FROM THE SEBASTIAN COUNTY CIRCUIT COURT, FORT SMITH DISTRICT
[NO. 66FPR-17-589], HONORABLE ANNIE HENDRICKS, JUDGE
Gean & Gean, Fort Smith, by: Roy Gean III, for appellant.
Sbanotto, a Professional Corporation, Fort Smith, by: Dennis
Sbanotto, for appellee.
J. GLADWIN, Judge
Juanita Noble appeals the Sebastian County Circuit Courts
April 18, 2018 order appointing administrator of the estate
of Earl Leon Neal (decedent). On appeal, she argues that the
circuit court erroneously recognized appellee Earl L. Neal,
Jr., as decedents sole heir. We affirm.
October 17, 2017, Clyde A. Neal filed a petition for
administration of the estate of decedent— Juanita and
Clydes brother, who died on September 16,
2017. Listed in the petition as heirs of
decedent were four sisters, including Juanita; Clyde; two
nieces; and a nephew. On November 9, 2017, Earl L. Neal, Jr.
("Butch"), filed a response alleging that he was
decedents illegitimate son and only child. He cited Arkansas
Code Annotated section 28-9-209(d) (Repl. 2012) and claimed
that decedent had made a written acknowledgment of him in the
form of the Whirlpool Corporation "Beneficiary
Designation-Retirement Death Benefit," dated July 1,
2016 thus allowing him to inherit from decedents estate. He
alleged that the designation, which was attached to his
response, was prepared by decedent, completed and signed by
him, and describes Butch by
name, Social Security number, relationship as
"son," address, phone number, birth date, and
gender. Butch also filed an affidavit to claim against the
estate on November 9, asserting that as decedents only
child, he is entitled to inherit all of decedents real and
March 20, 2018, Butch filed a brief in support of his claim
against the estate, and on April 18, Juanita filed her
objection. She argued that pursuant to section 28-9-209(d),
Butch had 180 days from the date of decedents death to
commence and conclude his claim. She relied on Bell v.
McDonald, 2014 Ark. 75, 432 S.W.3d 18, which she argued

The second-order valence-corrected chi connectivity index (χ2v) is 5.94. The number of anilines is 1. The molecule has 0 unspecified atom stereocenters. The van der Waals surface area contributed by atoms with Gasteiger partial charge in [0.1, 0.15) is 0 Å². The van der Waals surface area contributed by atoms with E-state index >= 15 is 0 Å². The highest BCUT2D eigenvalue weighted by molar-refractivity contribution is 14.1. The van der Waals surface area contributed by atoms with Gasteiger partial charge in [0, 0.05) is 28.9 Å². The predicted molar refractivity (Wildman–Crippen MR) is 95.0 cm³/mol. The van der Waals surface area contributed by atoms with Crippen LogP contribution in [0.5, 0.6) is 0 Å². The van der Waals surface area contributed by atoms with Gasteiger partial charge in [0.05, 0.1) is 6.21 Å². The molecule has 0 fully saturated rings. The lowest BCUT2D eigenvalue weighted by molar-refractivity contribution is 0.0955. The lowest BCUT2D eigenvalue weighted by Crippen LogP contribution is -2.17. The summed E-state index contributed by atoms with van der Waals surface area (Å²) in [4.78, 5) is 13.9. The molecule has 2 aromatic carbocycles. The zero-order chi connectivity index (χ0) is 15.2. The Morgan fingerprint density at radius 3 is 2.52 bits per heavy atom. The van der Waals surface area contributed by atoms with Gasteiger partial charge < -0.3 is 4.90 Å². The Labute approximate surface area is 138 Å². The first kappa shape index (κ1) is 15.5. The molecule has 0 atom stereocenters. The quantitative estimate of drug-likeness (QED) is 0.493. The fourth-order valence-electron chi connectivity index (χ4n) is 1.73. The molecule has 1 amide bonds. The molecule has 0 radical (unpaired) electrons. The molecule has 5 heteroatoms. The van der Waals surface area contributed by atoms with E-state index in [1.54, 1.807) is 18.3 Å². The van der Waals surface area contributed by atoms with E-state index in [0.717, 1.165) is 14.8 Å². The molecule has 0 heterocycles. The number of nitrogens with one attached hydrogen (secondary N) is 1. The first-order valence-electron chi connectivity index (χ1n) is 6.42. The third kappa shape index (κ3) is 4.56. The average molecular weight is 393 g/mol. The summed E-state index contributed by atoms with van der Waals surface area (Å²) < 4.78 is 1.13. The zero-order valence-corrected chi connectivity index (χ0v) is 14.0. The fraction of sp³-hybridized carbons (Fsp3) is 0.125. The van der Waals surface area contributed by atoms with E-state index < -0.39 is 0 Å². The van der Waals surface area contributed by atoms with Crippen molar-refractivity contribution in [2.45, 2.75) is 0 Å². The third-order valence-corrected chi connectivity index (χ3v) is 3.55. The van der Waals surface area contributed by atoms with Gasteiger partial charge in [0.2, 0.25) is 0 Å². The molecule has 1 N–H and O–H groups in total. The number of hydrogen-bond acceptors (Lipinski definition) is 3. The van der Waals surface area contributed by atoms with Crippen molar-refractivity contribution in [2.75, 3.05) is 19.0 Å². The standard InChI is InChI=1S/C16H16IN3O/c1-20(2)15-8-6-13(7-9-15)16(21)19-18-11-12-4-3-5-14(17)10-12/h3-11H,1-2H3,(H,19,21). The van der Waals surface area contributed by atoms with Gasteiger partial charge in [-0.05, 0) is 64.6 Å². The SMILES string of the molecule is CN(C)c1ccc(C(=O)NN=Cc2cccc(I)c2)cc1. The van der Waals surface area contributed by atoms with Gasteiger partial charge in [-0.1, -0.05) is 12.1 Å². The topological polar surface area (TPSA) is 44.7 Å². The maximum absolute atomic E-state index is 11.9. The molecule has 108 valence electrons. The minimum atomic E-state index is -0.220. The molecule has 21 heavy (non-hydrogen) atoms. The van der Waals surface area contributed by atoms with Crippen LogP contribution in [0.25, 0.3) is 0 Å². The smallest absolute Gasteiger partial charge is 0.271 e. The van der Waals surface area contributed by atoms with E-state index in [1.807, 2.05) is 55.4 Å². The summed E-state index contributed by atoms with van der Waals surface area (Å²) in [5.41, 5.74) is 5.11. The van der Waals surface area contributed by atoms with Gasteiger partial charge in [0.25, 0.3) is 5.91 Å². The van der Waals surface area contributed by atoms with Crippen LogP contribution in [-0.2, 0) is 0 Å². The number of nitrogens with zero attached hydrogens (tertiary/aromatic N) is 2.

stands for the proposition that within the allotted 180 days,
not only must the claim be filed but must also be judicially
determined within said 180 days. Juanita also disputed that
the beneficiary-designation form was a "written
acknowledgment" in terms of the statute because it was
not witnessed, notarized, or "acknowledged."
hearing on the competing claims, Juanita testified that she
and decedent were five years apart in age and were close,
having grown up together. She said that she was not aware of
any children of decedent and had seen Butch only once in her
lifetime, at decedents funeral. Clyde testified that he too
had been close to decedent and had daily communication with
him for fifteen years prior to his death. He said he had seen
Butch three times— one time being at the funeral.
testified that he is fifty years old and had lived in
Texarkana, Arkansas, for the last forty years. He said that
his birth certificate lists decedent as his father, but it
was not signed by decedent. He said that the
beneficiary-designation form from Whirlpool displays his
Social Security number and correct date of birth. He said
that at no time did he believe someone other than decedent
was his father. He said that he was twenty-two years old when
he first met decedent in 1990, and he had been in touch with
him occasionally since that time.
April 18, 2018, the circuit court appointed Butch as
administrator of decedents estate, finding that he was
decedents illegitimate son under the requirements of section
28-9-209(d)(2), having asserted a claim against the estate
within 180 days and met the condition requiring a written
acknowledgment stating that decedent is Butchs father. The
circuit court found that ...